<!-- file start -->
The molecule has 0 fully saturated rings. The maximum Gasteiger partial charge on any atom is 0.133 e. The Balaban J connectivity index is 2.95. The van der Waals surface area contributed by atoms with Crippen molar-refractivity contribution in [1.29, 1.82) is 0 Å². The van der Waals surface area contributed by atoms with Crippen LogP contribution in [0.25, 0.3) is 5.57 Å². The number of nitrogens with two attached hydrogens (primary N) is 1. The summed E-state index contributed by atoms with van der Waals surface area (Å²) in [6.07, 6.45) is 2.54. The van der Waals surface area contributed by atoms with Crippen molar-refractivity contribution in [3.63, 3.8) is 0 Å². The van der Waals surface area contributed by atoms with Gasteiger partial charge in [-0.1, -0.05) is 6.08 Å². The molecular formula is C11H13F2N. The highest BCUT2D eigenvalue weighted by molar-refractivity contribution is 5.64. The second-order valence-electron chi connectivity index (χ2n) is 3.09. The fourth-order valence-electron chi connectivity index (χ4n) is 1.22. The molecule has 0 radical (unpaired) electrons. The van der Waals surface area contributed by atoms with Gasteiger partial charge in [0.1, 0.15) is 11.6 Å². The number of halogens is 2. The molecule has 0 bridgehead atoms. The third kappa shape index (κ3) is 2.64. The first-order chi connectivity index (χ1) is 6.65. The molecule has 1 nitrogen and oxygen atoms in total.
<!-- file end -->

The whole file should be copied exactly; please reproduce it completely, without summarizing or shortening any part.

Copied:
The molecule has 0 fully saturated rings. The maximum Gasteiger partial charge on any atom is 0.133 e. The Balaban J connectivity index is 2.95. The van der Waals surface area contributed by atoms with Crippen molar-refractivity contribution in [1.29, 1.82) is 0 Å². The van der Waals surface area contributed by atoms with Crippen LogP contribution in [0.25, 0.3) is 5.57 Å². The number of nitrogens with two attached hydrogens (primary N) is 1. The summed E-state index contributed by atoms with van der Waals surface area (Å²) in [6.07, 6.45) is 2.54. The van der Waals surface area contributed by atoms with Crippen molar-refractivity contribution in [3.63, 3.8) is 0 Å². The van der Waals surface area contributed by atoms with Gasteiger partial charge in [-0.1, -0.05) is 6.08 Å². The molecular formula is C11H13F2N. The highest BCUT2D eigenvalue weighted by molar-refractivity contribution is 5.64. The second-order valence-electron chi connectivity index (χ2n) is 3.09. The fourth-order valence-electron chi connectivity index (χ4n) is 1.22. The molecule has 0 radical (unpaired) electrons. The van der Waals surface area contributed by atoms with Gasteiger partial charge in [0.1, 0.15) is 11.6 Å². The number of halogens is 2. The molecule has 0 bridgehead atoms. The third kappa shape index (κ3) is 2.64. The first-order chi connectivity index (χ1) is 6.65. The molecule has 1 nitrogen and oxygen atoms in total.